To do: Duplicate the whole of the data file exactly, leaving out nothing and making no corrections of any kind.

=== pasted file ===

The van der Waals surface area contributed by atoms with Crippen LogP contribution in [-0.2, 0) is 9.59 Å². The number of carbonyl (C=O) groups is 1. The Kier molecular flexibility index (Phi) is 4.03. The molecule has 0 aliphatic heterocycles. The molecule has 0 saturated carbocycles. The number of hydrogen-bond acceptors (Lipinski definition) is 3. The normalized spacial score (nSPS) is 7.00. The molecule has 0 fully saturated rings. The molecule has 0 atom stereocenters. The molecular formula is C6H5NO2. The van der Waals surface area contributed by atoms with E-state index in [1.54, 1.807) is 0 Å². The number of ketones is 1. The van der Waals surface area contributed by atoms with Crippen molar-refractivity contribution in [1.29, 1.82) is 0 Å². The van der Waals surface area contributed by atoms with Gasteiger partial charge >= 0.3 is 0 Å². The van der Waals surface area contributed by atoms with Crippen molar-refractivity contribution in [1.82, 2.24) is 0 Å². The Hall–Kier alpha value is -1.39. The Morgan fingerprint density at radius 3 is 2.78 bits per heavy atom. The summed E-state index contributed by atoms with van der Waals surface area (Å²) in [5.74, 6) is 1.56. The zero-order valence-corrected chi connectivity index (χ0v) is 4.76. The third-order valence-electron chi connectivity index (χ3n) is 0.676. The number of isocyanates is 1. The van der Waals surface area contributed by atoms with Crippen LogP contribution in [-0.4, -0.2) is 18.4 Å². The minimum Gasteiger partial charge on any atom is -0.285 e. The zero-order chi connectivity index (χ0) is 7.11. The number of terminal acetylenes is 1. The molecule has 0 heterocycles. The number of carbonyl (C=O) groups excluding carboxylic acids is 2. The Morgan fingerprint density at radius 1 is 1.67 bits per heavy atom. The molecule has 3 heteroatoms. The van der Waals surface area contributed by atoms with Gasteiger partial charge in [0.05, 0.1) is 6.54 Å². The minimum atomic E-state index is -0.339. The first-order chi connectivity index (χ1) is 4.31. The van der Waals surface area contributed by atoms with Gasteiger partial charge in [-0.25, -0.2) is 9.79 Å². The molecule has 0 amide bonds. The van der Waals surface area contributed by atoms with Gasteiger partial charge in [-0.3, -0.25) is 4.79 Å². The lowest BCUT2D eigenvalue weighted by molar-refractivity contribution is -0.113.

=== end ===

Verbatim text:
The van der Waals surface area contributed by atoms with Crippen LogP contribution in [-0.2, 0) is 9.59 Å². The number of carbonyl (C=O) groups is 1. The Kier molecular flexibility index (Phi) is 4.03. The molecule has 0 aliphatic heterocycles. The molecule has 0 saturated carbocycles. The number of hydrogen-bond acceptors (Lipinski definition) is 3. The normalized spacial score (nSPS) is 7.00. The molecule has 0 fully saturated rings. The molecule has 0 atom stereocenters. The molecular formula is C6H5NO2. The van der Waals surface area contributed by atoms with E-state index in [1.54, 1.807) is 0 Å². The number of ketones is 1. The van der Waals surface area contributed by atoms with Crippen molar-refractivity contribution in [1.29, 1.82) is 0 Å². The van der Waals surface area contributed by atoms with Gasteiger partial charge >= 0.3 is 0 Å². The van der Waals surface area contributed by atoms with Crippen molar-refractivity contribution in [1.82, 2.24) is 0 Å². The Hall–Kier alpha value is -1.39. The Morgan fingerprint density at radius 3 is 2.78 bits per heavy atom. The summed E-state index contributed by atoms with van der Waals surface area (Å²) in [5.74, 6) is 1.56. The zero-order valence-corrected chi connectivity index (χ0v) is 4.76. The third-order valence-electron chi connectivity index (χ3n) is 0.676. The number of isocyanates is 1. The van der Waals surface area contributed by atoms with Crippen LogP contribution in [-0.4, -0.2) is 18.4 Å². The minimum Gasteiger partial charge on any atom is -0.285 e. The zero-order chi connectivity index (χ0) is 7.11. The number of terminal acetylenes is 1. The molecule has 0 heterocycles. The number of carbonyl (C=O) groups excluding carboxylic acids is 2. The Morgan fingerprint density at radius 1 is 1.67 bits per heavy atom. The molecule has 3 heteroatoms. The van der Waals surface area contributed by atoms with Gasteiger partial charge in [0.05, 0.1) is 6.54 Å². The minimum atomic E-state index is -0.339. The first-order chi connectivity index (χ1) is 4.31. The van der Waals surface area contributed by atoms with Gasteiger partial charge in [-0.25, -0.2) is 9.79 Å². The molecule has 0 amide bonds. The van der Waals surface area contributed by atoms with Gasteiger partial charge in [-0.3, -0.25) is 4.79 Å². The lowest BCUT2D eigenvalue weighted by molar-refractivity contribution is -0.113.